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Dr. John Hill’s - British Herbal. Published in 1756

Sir John Hill (1714-1775)

One of the highlights in the book section of our Spring 2017 Book section, will be a handsomely bound edition of Dr. John Hill’s - British Herbal. Published in London in 1756, this fine copy contains 75 hand coloured plates of British plants and trees, illustrating some 1500 specimens, contained in a fine marbled calf binding.

Auction March 2017 - Estimate £600-£900


Sir John Hill (1714–1775) was one of Georgian England’s most vilified men despite having contributed prolifically to its medicine, science and literature. Born into a humble Northamptonshire family,  he started out as an apothecary, went on to collect natural objects for the great Whig lords and became a botanist of distinction. But his scandalous behaviour prevented his election to the Royal Society and entry to all other professions for which he was qualified. During the 1740s, and especially in 1746–1747, Hill attended many meetings of the Royal Society, and there presented the results of several of his studies, both in the field of botany (on the propagation of moss), medicine (a surgical operation to remove a needle from the abdominal wall of a man), and geology-chemistry (on the origin of the sapphire's colour, on chrysocolla, on an alternative to Windsor loam for the making of fire-resistant bricks).

On the basis of these contributions, Hill apparently hoped to be elected Fellow of the Royal Society. Furthermore, he had the backing of several members of the Royal Society: the botanist Peter Collinson, the physician and scientist William Watson, and the antiquarian William Stukeley. Moreover, Hill had links with important nobles: John Montagu, 2nd Duke of Montagu and Charles Lennox, 2nd Duke of Richmond, also Fellows of the Royal Society; and Sir Thomas Robinson, Governor of Barbados and antiquarian. Despite Hill's merits as a scientist (at a time when many Fellows had no scientific background) and his relations, his election to the title of Fellow failed to materialise.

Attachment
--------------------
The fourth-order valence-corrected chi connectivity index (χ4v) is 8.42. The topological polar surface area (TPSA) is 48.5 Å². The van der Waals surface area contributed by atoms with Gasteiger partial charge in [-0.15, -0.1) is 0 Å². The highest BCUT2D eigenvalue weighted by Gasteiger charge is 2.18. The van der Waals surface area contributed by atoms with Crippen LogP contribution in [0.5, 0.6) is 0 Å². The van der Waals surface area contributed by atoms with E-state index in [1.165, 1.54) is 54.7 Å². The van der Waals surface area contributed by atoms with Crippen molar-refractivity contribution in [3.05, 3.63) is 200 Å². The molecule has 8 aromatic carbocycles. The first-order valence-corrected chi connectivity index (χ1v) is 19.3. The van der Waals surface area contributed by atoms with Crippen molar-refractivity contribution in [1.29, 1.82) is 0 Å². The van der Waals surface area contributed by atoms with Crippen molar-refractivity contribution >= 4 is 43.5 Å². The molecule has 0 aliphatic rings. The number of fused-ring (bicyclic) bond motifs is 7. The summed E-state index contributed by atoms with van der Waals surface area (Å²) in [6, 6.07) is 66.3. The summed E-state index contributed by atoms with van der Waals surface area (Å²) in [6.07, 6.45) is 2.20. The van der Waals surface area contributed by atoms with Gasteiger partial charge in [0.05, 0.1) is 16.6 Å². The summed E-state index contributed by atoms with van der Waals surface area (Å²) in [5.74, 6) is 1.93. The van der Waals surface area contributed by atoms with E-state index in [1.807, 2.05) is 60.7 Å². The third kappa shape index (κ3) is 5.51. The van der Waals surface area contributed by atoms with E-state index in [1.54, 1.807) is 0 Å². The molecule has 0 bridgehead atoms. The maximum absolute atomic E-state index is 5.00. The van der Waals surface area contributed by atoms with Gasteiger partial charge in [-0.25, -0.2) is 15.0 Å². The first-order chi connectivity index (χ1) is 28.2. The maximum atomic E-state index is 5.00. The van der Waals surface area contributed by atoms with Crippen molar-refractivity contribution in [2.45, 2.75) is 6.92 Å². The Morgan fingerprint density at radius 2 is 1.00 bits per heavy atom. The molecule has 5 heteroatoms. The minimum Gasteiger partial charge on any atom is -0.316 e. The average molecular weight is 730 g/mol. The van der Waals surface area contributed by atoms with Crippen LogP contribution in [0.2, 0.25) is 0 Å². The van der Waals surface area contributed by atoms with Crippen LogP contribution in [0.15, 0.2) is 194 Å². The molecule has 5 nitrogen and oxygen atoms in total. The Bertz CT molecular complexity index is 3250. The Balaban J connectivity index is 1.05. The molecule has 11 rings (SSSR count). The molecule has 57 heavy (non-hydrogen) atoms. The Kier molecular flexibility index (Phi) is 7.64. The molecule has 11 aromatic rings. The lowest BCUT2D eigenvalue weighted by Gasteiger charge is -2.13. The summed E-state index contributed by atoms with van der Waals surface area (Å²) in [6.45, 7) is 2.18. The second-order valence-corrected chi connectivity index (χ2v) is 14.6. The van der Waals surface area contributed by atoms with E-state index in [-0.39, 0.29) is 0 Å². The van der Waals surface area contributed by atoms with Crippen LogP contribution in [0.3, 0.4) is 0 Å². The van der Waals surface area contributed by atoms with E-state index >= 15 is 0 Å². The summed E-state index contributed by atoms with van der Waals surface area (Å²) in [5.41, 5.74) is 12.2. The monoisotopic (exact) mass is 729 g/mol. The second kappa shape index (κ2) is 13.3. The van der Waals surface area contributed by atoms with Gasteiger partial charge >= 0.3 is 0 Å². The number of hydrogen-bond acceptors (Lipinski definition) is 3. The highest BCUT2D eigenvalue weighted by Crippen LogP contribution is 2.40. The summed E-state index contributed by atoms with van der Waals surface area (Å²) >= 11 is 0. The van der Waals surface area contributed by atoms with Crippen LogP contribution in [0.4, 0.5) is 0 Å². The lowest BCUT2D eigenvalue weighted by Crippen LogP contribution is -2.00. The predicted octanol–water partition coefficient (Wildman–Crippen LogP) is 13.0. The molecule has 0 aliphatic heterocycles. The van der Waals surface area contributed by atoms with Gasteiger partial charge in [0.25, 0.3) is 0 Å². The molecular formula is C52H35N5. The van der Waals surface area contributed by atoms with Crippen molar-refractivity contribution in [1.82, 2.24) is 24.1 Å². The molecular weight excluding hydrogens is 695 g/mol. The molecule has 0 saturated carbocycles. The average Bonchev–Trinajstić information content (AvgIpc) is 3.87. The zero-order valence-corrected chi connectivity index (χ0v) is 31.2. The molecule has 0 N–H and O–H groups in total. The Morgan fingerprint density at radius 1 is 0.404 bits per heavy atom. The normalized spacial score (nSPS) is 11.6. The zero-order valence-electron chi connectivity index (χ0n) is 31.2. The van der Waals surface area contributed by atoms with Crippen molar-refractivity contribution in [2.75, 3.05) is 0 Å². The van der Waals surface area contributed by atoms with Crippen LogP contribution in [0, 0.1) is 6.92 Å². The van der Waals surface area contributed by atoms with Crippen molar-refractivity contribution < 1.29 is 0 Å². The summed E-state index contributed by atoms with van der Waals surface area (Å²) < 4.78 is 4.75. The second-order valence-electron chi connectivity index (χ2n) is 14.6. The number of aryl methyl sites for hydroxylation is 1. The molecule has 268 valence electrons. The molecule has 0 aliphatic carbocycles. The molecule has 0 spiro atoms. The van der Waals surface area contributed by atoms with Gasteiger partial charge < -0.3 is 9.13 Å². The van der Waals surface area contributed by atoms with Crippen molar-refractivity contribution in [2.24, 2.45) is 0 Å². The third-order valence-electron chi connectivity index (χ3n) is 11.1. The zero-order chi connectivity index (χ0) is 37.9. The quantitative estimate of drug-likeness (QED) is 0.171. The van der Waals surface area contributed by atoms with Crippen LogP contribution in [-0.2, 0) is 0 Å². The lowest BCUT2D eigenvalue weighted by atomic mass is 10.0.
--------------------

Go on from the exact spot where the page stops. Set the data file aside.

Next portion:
Disappointed by the Royal Society's lack, in his opinion, of scientific standards, Hill started to criticise the Society. In December 1749, he started writing anonymous, critical reviews of some articles published in the Philosophical Transactions. Moreover, in January 1750, Hill began a campaign of criticism and derision against the Royal Society by publishing, under an alias, a treatise entitled Lucina sine concubitu. A letter humbly addressed to the Royal Society; In which is proved, by most Incontestable Evidence, drawn from Reason and Practice, that a Woman may conceive and be brought to bed, without any commerce with Man. Under the false name of Abraham Johnson, a physician and man-midwife, Hill pretended  to have observed cases where women had become pregnant without having had any kind of sexual relations with a man.

Yet by the time he died, he had been knighted by the Swedish monarch and become a household name among scientists and writers throughout Britain and Europe.

Auction March 2017 - Estimate £600-£900